Applying VEX GO
Connection to VEX GO
In the Parade Float Unit, students will use the VEX GO Kit in order to build and code the Code Base robot to navigate specific courses. Students will also engage in a building component aside from the Code base, where they will have to design and then build a parade float attachment to their robot.
Builds allow students to create hands-on, 3-D representations of the concepts they are learning. Students practice and build spatial reasoning skills by decomposing the mental image they have for a particular build. They are asked to communicate that image via sketches and build something that meets the criteria outlined in the Lab.
As students progress through the Unit, they will be asked to follow instructions to build the Code Base robot before designing their parade float attachments. Students will be asked to work in groups to build, allowing students to use spatial language to describe how pieces connect to one another. During the design of their parade floats, students will document their ideas and sketches in order to share them with others, as well as provide a foundation for the building process. Some examples could include, “this piece is on top of that piece,” or “I’m going to add this to the side of the float.”
Throughout the Unit, students will use VEXcode GO to navigate their robot through different courses as they complete coding challenges. Students will use spatial reasoning skills to mentally map how the robot should move through the challenges in the unit. Students will need to use directional words as they use Drivetrain commands (e.g. turn right 90 degrees) to create pseudocode for their projects, and will also use gestures as they communicate with their team and their teacher. In this manner, students are able to develop their spatial reasoning skills through both coding and engineering challenges.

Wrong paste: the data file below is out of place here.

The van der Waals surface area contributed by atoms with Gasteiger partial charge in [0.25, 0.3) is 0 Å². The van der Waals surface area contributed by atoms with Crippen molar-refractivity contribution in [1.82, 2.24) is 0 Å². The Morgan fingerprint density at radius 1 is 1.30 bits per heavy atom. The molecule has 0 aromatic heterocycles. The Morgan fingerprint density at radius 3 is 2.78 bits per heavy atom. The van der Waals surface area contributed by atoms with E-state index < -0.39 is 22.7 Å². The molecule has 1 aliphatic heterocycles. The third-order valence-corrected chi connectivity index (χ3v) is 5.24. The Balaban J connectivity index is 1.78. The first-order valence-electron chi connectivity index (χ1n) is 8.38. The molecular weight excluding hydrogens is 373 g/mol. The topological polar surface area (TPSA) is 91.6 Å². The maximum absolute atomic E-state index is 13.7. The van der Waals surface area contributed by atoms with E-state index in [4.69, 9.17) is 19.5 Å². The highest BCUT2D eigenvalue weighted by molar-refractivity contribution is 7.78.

Throughout this Unit, students will be engaged with different coding concepts such as decomposition and sequencing. The Labs within this unit will follow a similar format:
- Teachers will help students make a personal connection to the concepts that will be taught in the Lab.
- Instruct: Teachers will introduce the coding challenge. Ensure that the students understand the goal of the challenge.
- Model: Teachers will introduce commands that will be used in the creation of their project to complete the challenge. Model the commands by projecting VEXcode GO or by showing physical representations of the blocks. For Labs that include pseudocode, model for students how to plan and outline the intention for their projects.
- Facilitate: Teachers will be given prompts to engage students in a discussion about what the goals of their project are, the spatial reasoning involved in the challenge, and how to troubleshoot unexpected outcomes of their projects. This discussion will also verify that the students understand the purpose of the challenge and how to properly use the commands.
- Remind: Teachers will remind students that their first attempt of their solution will not be correct or run properly. Encourage multiple iterations and remind students that trial and error is a part of learning.
- Ask: Teachers will engage students in a discussion that will connect the Lab concepts to real-world applications. Some examples could include, “have you ever wanted to be an engineer?” or “where have you seen robots in your life?”
- Students have an opportunity to communicate their learning in multiple ways. Using the Choice Board, students will be given a “voice and choice” for how they best display their learning.